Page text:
Portuguese to Regulate Online Gambling via New Reforms—but How Well?Published June 29, 2015 by Lee R
The monopoly on online gambling is over, but Portugal's economic woes are not.
Portugal has just joined the ranks of online regulation, as of June 28th.
The New Law
In late April, President Anibal Antonio Cavaco signed Portugal's online gambling reforms into law, opening a market that was previously monopolized. The cash-strapped government seeks to add €25 million to its new budget from new licensees.
Until now, gambling operations in the country had been restricted to the government’s gambling monopoly, Santa Casa da Misericordia.
In the most prominent challenge, Bwin attempted to sponsor the Portuguese football league in 2005. However, the effort was blocked by the government and upheld in Bwin's subsequent court appeal.
Bwin steadfastly continued to offer a Portuguese language version of its website, resulting in a government order for all Portuguese ISP’s to block access to offshore gambling sites.
The Portuguese government has now softened its stance due to economic issues.
An €78bn bail-out by the EU Commission, the European Central Bank and International Monetary Fund in 2011 rescued the country from bankruptcy, but the economy has yet to recover.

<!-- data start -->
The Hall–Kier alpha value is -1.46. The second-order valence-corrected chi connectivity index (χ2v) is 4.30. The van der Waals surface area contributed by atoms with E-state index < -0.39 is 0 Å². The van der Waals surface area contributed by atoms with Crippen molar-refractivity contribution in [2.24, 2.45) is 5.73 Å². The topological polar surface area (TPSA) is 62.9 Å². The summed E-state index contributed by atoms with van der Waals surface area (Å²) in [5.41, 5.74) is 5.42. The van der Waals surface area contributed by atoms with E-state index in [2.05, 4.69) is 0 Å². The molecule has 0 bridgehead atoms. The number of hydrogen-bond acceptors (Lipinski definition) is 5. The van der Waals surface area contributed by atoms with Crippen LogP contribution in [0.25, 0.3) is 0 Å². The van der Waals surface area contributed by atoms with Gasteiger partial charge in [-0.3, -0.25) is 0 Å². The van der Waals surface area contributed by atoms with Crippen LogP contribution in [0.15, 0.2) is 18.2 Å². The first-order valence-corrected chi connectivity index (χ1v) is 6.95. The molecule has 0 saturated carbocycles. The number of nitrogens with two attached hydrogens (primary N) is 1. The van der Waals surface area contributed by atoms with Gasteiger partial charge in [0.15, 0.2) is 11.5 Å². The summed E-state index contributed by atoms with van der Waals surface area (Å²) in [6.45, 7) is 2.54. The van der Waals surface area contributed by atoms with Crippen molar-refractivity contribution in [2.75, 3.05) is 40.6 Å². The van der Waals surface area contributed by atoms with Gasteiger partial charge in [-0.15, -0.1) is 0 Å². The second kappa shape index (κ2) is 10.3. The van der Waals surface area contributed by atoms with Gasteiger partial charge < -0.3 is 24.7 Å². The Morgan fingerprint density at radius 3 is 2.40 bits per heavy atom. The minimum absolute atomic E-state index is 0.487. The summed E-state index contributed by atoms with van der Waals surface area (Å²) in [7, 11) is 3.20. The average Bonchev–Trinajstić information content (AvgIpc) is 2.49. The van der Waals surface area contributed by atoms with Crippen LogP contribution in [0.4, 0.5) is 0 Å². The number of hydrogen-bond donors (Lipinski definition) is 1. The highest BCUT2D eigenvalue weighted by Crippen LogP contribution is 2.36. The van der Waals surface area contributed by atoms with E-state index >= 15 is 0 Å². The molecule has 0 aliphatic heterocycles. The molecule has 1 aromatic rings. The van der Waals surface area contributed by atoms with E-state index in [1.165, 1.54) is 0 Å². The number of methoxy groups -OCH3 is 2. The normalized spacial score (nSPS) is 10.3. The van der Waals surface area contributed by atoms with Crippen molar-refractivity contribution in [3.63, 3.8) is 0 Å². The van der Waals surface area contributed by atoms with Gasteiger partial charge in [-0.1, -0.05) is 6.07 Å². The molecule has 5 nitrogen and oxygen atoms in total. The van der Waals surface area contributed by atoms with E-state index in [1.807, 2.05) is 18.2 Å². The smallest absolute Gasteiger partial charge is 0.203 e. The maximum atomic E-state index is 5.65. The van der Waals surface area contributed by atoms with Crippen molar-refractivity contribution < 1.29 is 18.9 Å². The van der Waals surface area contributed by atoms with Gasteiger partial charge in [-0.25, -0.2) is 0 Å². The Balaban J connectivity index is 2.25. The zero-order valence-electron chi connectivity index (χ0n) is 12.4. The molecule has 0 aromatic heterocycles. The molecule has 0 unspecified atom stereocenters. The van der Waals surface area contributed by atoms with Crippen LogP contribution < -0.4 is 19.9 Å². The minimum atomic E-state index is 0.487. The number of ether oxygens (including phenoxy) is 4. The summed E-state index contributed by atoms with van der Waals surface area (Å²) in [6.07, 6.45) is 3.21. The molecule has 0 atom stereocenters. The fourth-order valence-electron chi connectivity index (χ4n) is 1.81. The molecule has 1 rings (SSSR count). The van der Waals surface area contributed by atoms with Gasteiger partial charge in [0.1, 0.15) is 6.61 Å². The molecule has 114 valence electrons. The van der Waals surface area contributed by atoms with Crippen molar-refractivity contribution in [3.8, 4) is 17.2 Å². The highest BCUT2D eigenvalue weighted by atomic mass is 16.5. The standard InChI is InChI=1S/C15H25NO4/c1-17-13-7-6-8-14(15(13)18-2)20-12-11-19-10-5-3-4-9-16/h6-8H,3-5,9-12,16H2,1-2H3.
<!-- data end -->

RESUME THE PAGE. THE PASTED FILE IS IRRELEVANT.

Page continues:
The Portuguese government's economic woes were amplified last year when the country left the European financial rescue program, leading to tax increases which were roundly criticised as seemingly punitive.
Concerns Remain over New Rates
The tax rate for online casino and poker operators is 15% of gross gaming revenue if an operator’s annual income is less than €5m, with a jump of 3% for every €1m in income over €5m, with a maximum rate of 30% once annual income hits €10m.
The Remote Gambling Association sees the proposed 8 to 16 percent tax as discouraging: potential new entrants into the online gambling market will drop out at an estimated rate of 80% in the new regime's first year.
Also criticized was the fact that Santa Casa will retain the offline sports-betting monopoly at a tax rate of 50% less than online competitors.
Good Luck Needed
The desperation of the Portuguese economic situation seems to be applying high hopes to a system that should be focused. As the new regulations kick into effect, we shall soon see how successful the new regulations will aid Portugal's economy.